EPSRC CENTRE FOR INNOVATIVE MANUFACTURING IN LARGE-AREA ELECTRONICS FINAL REVIEW


Thermosonic-Adhesive (TS-A) TS-A packaging is a novel, hybrid approach in which a thermosonic step is incorporated into the NCA process as shown in Figure 1. It seamlessly combines NCA and TS packaging, enabling a low cost, low temperature and reliable packaging solution for attaching ICs to flexible circuits.

Objectives • Investigate the use of NCA packaging as an alternative route for integrating active devices on low temperature substrates. • Explore the feasibility of using TS bonding to form metal-metal micro‐joints between active devices and substrate pads. • Explore the feasibility of including a TS step in NCA packaging to improve reliability. • Establish processes suitable for low-temperature polymer substrates with printed conductors, including appropriate methods for handling flexible ICs.

The support from the Centre has been excellent and this project has particularly benefited from professional industry links supplied by the Centre. Dr Guangbin Dou, Centre researcher at Imperial College London

Achievements ITAPPE was initially established as a 6-month project but was extended to 12 months following promising early results. The main achievements are summarised below. • Successful demonstration of NCA processes for attaching both silicon chips and flexible ICs to PET substrates. Silicon-to-flex assemblies showed excellent performance in reliability tests. • Successful demonstration of a TS process for attaching flexible ICs to PET substrates. This is a high-throughput approach because TS bonding is fast (<1s bonding time achievable). • Development of a novel thermosonic-adhesive (TS-A) packaging process combining NCA and TS approaches. • Benchmarking of the ITAPPE approaches against more conventional anisotropic conducting adhesive (ACA) packaging using Ag printed PET substrates. This confirmed that NCA and TS bonding could perform as well as ACA packaging.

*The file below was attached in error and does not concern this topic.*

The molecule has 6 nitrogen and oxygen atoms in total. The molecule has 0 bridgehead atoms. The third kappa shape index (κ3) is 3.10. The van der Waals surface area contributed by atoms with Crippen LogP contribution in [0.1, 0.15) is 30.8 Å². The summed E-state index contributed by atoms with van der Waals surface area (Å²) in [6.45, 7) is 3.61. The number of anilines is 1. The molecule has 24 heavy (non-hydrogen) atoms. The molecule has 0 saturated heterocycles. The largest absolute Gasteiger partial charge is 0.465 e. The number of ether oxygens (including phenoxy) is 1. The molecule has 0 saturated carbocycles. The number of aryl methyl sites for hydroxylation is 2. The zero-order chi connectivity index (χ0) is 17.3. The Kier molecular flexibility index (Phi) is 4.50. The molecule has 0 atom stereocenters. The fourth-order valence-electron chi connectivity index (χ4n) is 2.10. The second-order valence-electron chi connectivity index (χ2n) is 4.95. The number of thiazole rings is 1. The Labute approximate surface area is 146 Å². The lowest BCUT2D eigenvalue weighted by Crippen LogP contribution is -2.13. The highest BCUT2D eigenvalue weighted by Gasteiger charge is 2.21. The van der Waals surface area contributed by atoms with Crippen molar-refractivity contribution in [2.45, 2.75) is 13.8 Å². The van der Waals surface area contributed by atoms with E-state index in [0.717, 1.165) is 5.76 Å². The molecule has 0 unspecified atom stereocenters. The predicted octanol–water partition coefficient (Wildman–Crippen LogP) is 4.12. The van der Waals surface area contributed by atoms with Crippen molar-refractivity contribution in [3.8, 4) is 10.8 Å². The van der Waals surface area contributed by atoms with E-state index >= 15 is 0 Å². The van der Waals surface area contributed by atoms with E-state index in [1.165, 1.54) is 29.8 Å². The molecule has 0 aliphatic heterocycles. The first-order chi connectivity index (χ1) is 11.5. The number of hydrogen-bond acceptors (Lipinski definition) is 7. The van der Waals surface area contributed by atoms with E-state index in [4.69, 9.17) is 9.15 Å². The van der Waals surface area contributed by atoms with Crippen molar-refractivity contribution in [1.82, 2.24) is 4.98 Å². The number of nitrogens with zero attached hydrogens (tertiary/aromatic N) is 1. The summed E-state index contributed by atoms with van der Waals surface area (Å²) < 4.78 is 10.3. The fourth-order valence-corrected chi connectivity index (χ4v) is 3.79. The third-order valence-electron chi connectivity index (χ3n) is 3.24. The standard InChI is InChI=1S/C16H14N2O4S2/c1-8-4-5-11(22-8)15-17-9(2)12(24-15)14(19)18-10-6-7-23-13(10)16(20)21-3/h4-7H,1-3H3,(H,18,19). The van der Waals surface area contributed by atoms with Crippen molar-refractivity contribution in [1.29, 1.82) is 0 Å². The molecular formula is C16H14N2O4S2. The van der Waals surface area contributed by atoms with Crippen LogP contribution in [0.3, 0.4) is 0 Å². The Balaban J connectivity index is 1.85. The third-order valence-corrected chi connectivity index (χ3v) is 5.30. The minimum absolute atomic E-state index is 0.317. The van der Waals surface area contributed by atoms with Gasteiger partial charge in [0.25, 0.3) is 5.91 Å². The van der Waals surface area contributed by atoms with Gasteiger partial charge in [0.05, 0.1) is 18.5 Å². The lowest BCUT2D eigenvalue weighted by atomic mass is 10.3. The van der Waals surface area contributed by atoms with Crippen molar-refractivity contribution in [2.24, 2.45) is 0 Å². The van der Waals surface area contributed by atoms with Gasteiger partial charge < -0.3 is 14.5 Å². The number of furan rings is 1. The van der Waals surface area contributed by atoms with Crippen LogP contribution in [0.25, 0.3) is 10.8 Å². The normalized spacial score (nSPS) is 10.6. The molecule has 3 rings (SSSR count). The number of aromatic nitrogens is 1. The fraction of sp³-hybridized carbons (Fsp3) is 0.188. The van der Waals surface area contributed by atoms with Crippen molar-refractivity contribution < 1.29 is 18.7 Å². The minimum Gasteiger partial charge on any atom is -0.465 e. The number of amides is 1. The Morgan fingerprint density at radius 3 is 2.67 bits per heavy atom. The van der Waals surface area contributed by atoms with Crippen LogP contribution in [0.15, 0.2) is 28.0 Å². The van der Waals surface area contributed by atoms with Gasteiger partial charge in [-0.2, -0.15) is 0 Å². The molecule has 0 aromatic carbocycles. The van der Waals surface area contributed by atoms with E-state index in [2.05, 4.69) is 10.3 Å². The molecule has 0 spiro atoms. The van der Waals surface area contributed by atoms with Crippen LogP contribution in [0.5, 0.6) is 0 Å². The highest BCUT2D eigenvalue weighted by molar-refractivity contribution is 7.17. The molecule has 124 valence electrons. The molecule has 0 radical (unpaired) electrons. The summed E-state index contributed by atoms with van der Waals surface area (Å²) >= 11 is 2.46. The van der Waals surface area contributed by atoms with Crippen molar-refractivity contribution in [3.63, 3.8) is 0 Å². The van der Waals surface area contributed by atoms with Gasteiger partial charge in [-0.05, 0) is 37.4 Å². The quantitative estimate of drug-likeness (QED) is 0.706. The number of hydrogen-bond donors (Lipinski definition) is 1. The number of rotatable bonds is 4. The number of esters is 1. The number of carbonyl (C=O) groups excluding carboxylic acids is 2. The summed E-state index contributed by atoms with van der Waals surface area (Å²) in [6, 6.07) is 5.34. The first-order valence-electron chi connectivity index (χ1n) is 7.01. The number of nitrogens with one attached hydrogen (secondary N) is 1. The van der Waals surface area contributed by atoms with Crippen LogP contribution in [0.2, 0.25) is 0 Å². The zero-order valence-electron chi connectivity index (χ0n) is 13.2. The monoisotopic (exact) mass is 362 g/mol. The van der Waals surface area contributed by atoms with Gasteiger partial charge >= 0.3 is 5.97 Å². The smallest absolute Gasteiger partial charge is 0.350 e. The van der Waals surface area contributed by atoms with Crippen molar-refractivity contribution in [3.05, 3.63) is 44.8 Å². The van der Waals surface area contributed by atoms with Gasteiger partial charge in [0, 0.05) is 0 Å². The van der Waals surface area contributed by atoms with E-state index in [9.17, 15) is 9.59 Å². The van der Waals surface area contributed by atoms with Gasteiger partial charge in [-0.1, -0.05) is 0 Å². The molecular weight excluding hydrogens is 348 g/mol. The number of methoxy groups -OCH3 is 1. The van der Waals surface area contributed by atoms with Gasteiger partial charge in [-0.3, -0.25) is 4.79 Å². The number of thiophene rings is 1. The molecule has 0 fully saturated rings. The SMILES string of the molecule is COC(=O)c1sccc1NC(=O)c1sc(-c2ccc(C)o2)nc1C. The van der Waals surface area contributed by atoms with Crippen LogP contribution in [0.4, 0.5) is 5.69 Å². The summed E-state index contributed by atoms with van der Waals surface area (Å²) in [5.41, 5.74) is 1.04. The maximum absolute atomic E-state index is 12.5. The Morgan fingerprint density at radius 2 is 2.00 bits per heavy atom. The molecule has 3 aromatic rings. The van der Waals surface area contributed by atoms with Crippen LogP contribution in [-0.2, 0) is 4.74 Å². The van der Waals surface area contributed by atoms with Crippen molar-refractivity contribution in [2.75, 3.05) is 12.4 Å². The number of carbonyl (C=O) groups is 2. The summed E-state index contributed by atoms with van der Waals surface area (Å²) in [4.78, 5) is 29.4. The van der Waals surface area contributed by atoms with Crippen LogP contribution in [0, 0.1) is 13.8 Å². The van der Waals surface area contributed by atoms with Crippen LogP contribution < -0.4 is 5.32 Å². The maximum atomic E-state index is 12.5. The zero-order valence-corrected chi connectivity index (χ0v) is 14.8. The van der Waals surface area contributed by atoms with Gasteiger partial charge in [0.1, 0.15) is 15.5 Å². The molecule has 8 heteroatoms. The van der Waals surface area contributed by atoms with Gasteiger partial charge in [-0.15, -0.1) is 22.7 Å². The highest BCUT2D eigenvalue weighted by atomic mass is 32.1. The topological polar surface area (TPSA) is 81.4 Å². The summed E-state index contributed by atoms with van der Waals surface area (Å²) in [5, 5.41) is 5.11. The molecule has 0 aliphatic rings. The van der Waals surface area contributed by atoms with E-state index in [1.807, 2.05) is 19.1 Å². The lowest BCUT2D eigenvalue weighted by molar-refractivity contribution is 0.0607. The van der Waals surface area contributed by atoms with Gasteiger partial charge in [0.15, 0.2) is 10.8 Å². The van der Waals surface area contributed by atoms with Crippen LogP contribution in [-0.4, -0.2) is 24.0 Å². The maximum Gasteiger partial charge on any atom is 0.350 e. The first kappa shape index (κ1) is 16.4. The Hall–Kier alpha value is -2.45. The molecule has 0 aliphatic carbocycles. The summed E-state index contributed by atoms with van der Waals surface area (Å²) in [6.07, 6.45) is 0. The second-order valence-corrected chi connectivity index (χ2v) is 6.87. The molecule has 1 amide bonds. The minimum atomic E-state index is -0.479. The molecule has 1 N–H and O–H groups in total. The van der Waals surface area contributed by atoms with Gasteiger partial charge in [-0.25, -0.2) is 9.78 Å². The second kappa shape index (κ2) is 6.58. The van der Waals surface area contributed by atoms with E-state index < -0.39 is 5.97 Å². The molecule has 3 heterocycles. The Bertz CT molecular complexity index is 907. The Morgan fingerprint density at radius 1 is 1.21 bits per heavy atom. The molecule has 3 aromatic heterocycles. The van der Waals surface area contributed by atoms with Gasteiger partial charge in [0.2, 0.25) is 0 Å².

Further developments The success of the ITAPPE project led to the development of a new flagship project, SIPEM (page 24), which proposed a novel system integration concept for LAE based on laminated multilayer structures with embedded electronic components. Figure 2. Examples of assemblies produced in ITAPPE: Silicon-to-flex by NCA (top); Flex-to-flex by TS (middle); Flex-to-flex by TS-A (bottom).

Benefits The processes investigated in ITAPPE offer the following benefits: • Efficiency at the point of assembly – selective deposition of adhesive not required. • Lower cost – NCA materials are cheaper than conductive adhesives. • Higher throughput in the case of TS bonding. • Higher reliability – TS-A process has potential for higher reliability than NCA. • Flex-on-Flex packaging capability. • Scalable to finer interconnect pitches which will become important in the future.

TECHNICAL PROGRAMME

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INDUSTRY INTERACTION CASE STUDY

ITAPPE workshop

Engaging industry to inform and shape academic research The Centre supported two-way communication and collaboration between industry and academia. One approach successfully used for all our major research projects involved holding workshops with relevant industry representatives to create opportunities for industry to shape research priorities and ensure that the research aligned with industry needs. On September 12, 2017, the Centre hosted a workshop to report the research progress of the ITAPPE project. Project researchers interacted with relevant industry representatives, informed them of potential improvements on the horizon but also, critically, allowed industry input and experience to steer future research. Presentations and Q&A sessions were highly collaborative, academics passed questions over to those in industry for fuller, practical answers and there was a lot of agreement over shared experiences. Input from